Since I now have both feet firmly in the second-half of my life, it seems like a good time to examine the first half, so I decided to start working with a therapist.
I have tried this route before, in times of crisis, with mixed results. Talking to a therapist is always a dicey business because they, like all humans, come with a complete set of their own crap that sits down in the room and shapes the discussion like we are a threesome. The best you can hope for is that their agenda intersects with what you need at the moment. Not usually the case, but it can happen. I am hopeful.
My childhood – those years before you have real agency in life – is stored away in a locked box with enough slush of detail left over to be turned into blog fodder or a funny story. That is usually enough. While I’m curious about looking closely at the stuff I deliberately shut away, I’m a bit anxious because I know good instincts are usually about self-preservation.
I am curious. Curious to see if looking at the past – my kaleidoscope of fractured memories – will reduce its power over the present. Maybe willing those boxes locked sucks more energy than its worth. Who knows. Like a good Gothic romance, could be the rooms in the abandoned house locked so long ago are just… empty.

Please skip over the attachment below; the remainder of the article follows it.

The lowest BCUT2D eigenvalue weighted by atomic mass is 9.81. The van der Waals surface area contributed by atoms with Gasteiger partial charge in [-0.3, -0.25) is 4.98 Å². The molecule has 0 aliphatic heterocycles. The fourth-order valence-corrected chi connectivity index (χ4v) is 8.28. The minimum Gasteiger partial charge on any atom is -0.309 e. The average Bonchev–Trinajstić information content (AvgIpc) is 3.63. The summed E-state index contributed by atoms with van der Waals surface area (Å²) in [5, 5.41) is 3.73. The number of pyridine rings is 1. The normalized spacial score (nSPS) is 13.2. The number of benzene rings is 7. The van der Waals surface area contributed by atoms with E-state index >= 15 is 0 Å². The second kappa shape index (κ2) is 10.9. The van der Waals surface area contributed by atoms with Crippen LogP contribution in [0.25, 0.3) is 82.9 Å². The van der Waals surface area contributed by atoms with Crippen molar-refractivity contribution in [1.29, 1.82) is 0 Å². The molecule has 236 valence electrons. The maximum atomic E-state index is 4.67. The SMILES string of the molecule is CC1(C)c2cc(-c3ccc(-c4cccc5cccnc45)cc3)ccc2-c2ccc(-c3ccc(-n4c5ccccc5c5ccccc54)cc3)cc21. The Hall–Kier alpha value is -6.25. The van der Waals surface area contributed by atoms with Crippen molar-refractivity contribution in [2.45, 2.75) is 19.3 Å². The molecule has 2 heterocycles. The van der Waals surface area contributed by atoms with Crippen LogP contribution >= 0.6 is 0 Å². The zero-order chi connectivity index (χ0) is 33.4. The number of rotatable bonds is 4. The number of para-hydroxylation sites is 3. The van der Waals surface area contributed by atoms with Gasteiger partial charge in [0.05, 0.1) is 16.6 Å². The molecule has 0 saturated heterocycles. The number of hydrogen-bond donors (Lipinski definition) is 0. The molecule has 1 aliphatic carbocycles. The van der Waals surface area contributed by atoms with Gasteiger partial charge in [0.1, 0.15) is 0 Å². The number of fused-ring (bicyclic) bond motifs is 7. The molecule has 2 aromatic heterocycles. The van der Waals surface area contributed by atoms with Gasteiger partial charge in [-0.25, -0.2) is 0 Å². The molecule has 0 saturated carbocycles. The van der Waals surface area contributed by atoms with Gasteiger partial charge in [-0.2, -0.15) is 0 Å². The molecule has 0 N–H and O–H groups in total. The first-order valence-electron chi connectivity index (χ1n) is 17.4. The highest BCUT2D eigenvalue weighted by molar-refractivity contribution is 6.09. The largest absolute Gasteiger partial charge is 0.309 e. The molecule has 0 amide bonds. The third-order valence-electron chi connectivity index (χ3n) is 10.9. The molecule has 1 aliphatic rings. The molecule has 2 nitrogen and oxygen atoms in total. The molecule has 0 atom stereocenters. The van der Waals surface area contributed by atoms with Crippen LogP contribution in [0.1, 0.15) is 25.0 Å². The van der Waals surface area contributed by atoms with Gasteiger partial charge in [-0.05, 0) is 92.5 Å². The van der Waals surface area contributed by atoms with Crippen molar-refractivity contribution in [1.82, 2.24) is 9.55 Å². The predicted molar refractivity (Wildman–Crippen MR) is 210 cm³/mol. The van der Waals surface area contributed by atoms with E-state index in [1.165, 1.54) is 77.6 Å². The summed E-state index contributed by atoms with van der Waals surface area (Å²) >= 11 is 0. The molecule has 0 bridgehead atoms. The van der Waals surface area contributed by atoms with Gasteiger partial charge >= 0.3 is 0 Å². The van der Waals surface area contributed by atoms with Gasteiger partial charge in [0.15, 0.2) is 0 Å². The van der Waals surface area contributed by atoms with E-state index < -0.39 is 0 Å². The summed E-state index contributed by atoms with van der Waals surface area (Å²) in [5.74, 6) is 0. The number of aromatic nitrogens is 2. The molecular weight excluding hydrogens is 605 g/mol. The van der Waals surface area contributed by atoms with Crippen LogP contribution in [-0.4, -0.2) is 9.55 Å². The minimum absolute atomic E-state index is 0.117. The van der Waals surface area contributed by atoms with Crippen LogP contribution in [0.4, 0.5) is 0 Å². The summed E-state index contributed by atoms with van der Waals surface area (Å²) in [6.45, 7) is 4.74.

I am anxious because – what if it really was that bad? Then what? Lots of folks have had a crappy childhood. I’ve spent my whole life telling myself, and others – ‘It wasn’t that bad. My folks did the best they could with the tools they had.’
Granted, this may have been lingering Stockholm Syndrome given that their toolbox was full of hammers, but I moved on with my life. I left the neighborhood and the expectations of my family, and they said “Who needs ya anyway” and cut me off. Nineteen at the table for thanksgiving became three. There really is no going back once you jump class lines.
One of the stock phrases my mother used when one of us went looking for sympathy was “Some people don’t have any legs”, meaning, it could be worse so quit your whining. I am not looking for sympathy by understanding the past, I am not peddling a story of “triumph over adversity”. I have a fine life. And I have my legs.